Rowland’s recent work exposes two distinct modes through which the carceral state and capitalism generate revenue and profits from mass incarceration: through the expropriation of prisoners’ labour and through financial speculation on prisoners themselves. In the carceral laboratory, felons become the testing ground for new financial technologies and methods of social engineering. Yet, this summer’s prisoners’ strike – which ended on 9 September, the anniversary of the 1971 uprising at Attica Correctional Facility in upstate New York – offered a strategy for disrupting these exploitative circuits. Bennu Hannibal Ra-Sun of the Free Alabama Movement has theorized the strike as a strategy to undermine carceral capitalism: ‘No state’s prison budget’, he writes, ‘can withstand the loss of our collective economic might.’ 

Published in frieze, issue 199, November-December 2018, with the title ‘Where Do We Go From Here?’

Main image: Cameron Rowland, Jim Crow, 2017, Jim Crow rail bender, 91.4 x 20 x 44 cm. Rental

Jim Crow is a racial slur, derived from the name of the minstrel character played by Thomas D. Rice in the 1830s. A Jim Crow is also a type of manual railroad rail bender. It has been referred to by this name in publications from 1870 to the present. The lease of ex-slave prisoners to private industry immediately following the Civil War is known as the convict lease system. Many of the first convict lease contracts were signed by railroad companies. Plessy v. Ferguson contested an 1890 Louisiana law segregating black railroad passengers. The Supreme Court upheld the law as constitutional. This created a precedent for laws mandating racial segregation, later to be known as Jim Crow laws.

Courtesy: the artist and Galerie Buchholz, Cologne/Berlin

Jackie Wang

Jackie Wang lives in Cambridge, USA. She is the author of Carceral Capitalism, which was published in February by Semiotext(e).

Issue 199

First published in Issue 199

November - December 2018

Features /

Cameron Rowland
Feature
Jackie Wang
Decolonizing Culture
Art & Politics
Artists Space
New York
The Whitney Museum of American Art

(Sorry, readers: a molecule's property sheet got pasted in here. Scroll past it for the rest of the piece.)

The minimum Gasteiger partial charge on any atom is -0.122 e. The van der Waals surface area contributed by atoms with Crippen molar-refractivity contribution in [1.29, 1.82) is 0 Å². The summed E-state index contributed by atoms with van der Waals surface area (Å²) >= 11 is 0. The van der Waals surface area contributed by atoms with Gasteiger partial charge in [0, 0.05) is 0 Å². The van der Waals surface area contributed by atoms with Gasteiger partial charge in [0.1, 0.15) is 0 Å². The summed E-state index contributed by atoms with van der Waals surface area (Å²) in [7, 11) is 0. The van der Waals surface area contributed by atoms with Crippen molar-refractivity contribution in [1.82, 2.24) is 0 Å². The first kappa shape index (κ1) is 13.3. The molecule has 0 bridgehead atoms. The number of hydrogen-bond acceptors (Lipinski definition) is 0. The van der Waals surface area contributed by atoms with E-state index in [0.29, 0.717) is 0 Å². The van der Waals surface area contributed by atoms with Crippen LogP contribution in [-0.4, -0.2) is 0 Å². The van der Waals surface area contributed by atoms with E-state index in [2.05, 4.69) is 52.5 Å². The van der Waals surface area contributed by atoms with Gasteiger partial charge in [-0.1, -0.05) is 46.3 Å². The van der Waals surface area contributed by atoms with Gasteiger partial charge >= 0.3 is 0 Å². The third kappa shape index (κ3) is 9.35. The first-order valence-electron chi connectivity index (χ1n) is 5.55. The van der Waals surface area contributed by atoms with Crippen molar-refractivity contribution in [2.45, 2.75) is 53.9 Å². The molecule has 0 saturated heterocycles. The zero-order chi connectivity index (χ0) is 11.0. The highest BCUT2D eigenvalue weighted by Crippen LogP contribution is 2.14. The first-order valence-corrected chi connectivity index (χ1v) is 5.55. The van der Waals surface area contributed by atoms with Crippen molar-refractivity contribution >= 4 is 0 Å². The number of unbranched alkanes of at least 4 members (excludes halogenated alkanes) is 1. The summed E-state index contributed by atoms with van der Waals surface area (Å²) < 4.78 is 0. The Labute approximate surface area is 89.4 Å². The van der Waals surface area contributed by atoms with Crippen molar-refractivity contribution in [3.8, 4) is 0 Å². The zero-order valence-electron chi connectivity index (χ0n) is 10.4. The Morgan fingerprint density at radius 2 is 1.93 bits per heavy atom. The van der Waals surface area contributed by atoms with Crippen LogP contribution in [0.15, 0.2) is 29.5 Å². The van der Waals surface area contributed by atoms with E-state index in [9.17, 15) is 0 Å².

Carceral Capitalism


8月21日,由于南卡罗来纳州李惩教所发生骚乱,美国和加拿大各地监狱的囚犯发起了罢工。他们提出了十项要求,包括:结束监狱奴役、无期徒刑和剥夺重罪选民的权利;改善监狱条件;以及重新发放佩尔教育补助金。同时,从希腊到加利福尼亚,由于干旱和全球气温上升,世界实际上正在熊熊燃烧。在加利福尼亚,被监禁的消防队员被征召去控制这些野火,这是新自由主义国家依靠仓库工人来管理首都的负面“外部性”的许多方式之一。这场罢工,恰好是在美国黑人活动家George Jackson和旧金山圣昆廷监狱看守人杀害第四十七周年纪念日。2016,两个NoMeX消防服——由囚犯生产并由惩教部和Rehabilitat分派。监狱工业管理局,悬挂在纽约的艺术家空间。西服(第一国防部NFPA 1977, 2011, 2016)是Cameron Rowland第一次大型机构秀“91020000”的一部分。罗兰的工作致力于解决奴隶制和监禁之间的连续性,以及通过开发新的金融工具使囚犯自己商品化。诺梅克斯的套装是用来给加州4300名囚犯消防员穿上衣服,罗兰的头衔让人们注意到他们高风险地被安置在前线。囚犯不仅用于特殊和危险的情况,他们还生产日常用品,并提供公共服务。从大学办公桌的制造到波士顿地铁系统的维护,公众生活已经发展成寄生虫式的依赖。在罗兰的“91020000”中,大多数物品——法庭长凳、人孔扩充环——都是由监狱工人制造的。该节目的标题是指“飞艇艺术家空间”的顾客编号,飞艇是代表纽约州惩教服务部销售囚犯生产的物品的州实体。在展览的背景下,加上艺术家敏感的历史评论,这些项目意味着更大的权力结构。通过迫使艺术家空间公司与克洛夫特公司进行交换,罗兰公司表明,不仅仅是公司受益于炒作。R剥削监狱劳动。非营利组织,如艺术家空间,鉴于其免税地位,有资格购买囚犯生产的商品。正如罗兰在伴随“91020000”的书面声明中所指出的,新自由主义国家以储蓄而不是利润来衡量囚犯劳动的生产率。因此,被监禁的消防员每小时只需支付一美元,“每年节省国家1亿美元。”但是,国家不仅通过强迫囚犯工作“拯救”囚犯:历史上,囚犯劳动一直被用于通过道路建设和公共基础设施的维护来扩大国家和商业能力。重罪犯还通过定罪租借制度(现在技术上废除)从事高风险的工业工作,并生产人们受到法律惩罚的法庭所用的家具。换言之,通过扩大国家能力,囚犯被迫对自己从社会流离失所的状况作出间接贡献。罗兰的作品揭露了这些限制、生产、交换和投机的循环;艺术本身是市场社会网络中的一个节点。我想知道:我每天使用的商品中有多少含有囚犯的光谱存在?我今天喝的咖啡是囚犯包的吗?我想到了引导货币、人、物和时间不断流动的更大结构,以及支撑这些流动的法律框架。我想知道为什么在画廊空间里,一张用监狱劳动制作的桌子每小时价值0.16到1.25美元要比这贵得多,这反过来又促使我思考画廊对自身批评的商品化。罗兰试图通过把他的作品租给收藏家五年来颠覆这个商品化装置,而不是把它们卖给投机者,他们希望这些作品能增值。陆地,第一防御NFPA 1977, 2011, 2016,NoMeX消防服,分布于卡尔皮亚,127×33.02×20.32厘米。“按成本出租”惩教部对任何州监狱中监禁的每名身体健全的囚犯,应当按照惩教署署长的规章制度规定,在监禁期间每天和每天要求多少小时的忠实劳动。加州刑法_2700 CC35933是在非营利组织加州艺术学院注册时分配给该学院的客户号码,该协会是监狱工业管理局加州矫正和康复部的市场名称。在CALPIA工作的囚犯为国家的非囚犯野火消防员生产黄色诺梅克斯消防服。礼貌:艺术家和ESSEX街,纽约。虽然“91020000”使用实物让观众意识到隐藏在日常用品中的“奴隶劳动”和权力结构,罗兰的2017年惠特尼双年展作品《公共金钱》则是与非物质金融技术被称为社会影响债券(SIB)。SIB是一种公私伙伴关系,使政府能够与私营部门签订合同,以解决或改善特定的社会问题,并在项目成功时向债券持有人支付收入。作为将风险从公共部门转移到私营部门的金融工具,它们的复杂合同可以保证支付,而不管是否成功。通过抽取可用于直接提供公共产品的公共资金并将其转移到金融和非营利部门,SIB可以被认为是一种隐蔽和复杂的私有化方法。简而言之,通过使私营部门对社会结果下注,SIB扩大了资本主义积累的领域。正如学者Zenia Kish和Justin Leroy在他们2015年的论文《债券生活》中写道:“当代金融家两次从新自由主义的条件中受益;他们通过“解决”他们帮助创造和/或受益的社会问题而获利。”ED的目的是减少从HM监狱彼得伯勒释放的累犯。这项新金融工具首次在重罪犯身上进行测试并不奇怪。作为社会实验,囚犯SIB部分构成了我所谓的“动物实验室”,其中国家与私人实体签订合同,以利用市场或尖端技术的效率来试验解决社会问题的新方法。这种实验经常出现在改革不公正制度的呼声中。为了筹集公共资金,罗兰迫使惠特尼美国艺术博物馆向加利福尼亚文图拉县旨在减少累犯的SIB投资25000美元。Ventura已经成为一个风险慈善实验的场所,这纯粹是巧合吗?那么,我们要怎么称呼公款呢?该项目本身揭示了公共和私人之间的模糊区别,特别是与艺术机构有关的区别。如果不读罗兰的声明,这项工作可能被解释为试图迫使博物馆作出对社会负责的投资,并改善文图拉被定罪者的生活。但是,既然罗兰意识到SBS对社会服务和他们的接受者进行市场化,他将惠特尼嵌入一个有助于公共产品金融化的市场循环中,这意味着什么?罗兰的声明还揭示了Ventura项目的生物政治维度,它的重点是管理囚犯的道德治疗——一个旨在重新编排“犯罪学”主题的“功能失调”道德行为的行为方案。这样的方案解决了在道德沦丧和需要巴甫洛夫改革的特定类型的个人中的大规模监禁问题。罗兰写道,为了公共资金,惠特尼只向投资者提供了有关Ventura项目支持重新进入的信息,并且这一信息受到五年不披露协议的保护。考虑到金融部门的不透明性,访问这些数据是困难的,但如果公开了呢?故意违反合同和私人金融知识集体化会如何改变作品的性质?那么,艺术博物馆在一个让他们有被起诉的危险的情况下,意味着什么呢?它会把博物馆的角色从公正的参展商转变为线人吗?罗兰德最近的工作揭示了两种截然不同的模式:通过没收囚犯的劳动力和对囚犯本身的金融投机,这种模式使残酷的国家和资本主义从大规模监禁中产生收入和利润。在实验室里,重罪犯成为新的金融技术和社会工程方法的试验场。然而,今年夏天的囚犯罢工——结束于9月9日,1971年纽约州北部阿提卡惩教所起义周年纪念日——提供了破坏这些剥削性线路的战略。自由阿拉巴马运动的本努·汉尼拔·拉森(Bennu Hannibal Ra-Sun)将这次罢工理论化为破坏残酷资本主义的战略,他写道:“没有哪个州的监狱预算”能够承受我们集体经济实力的损失。我们从这里去哪里?主要形象:卡梅伦罗兰,Jim Cro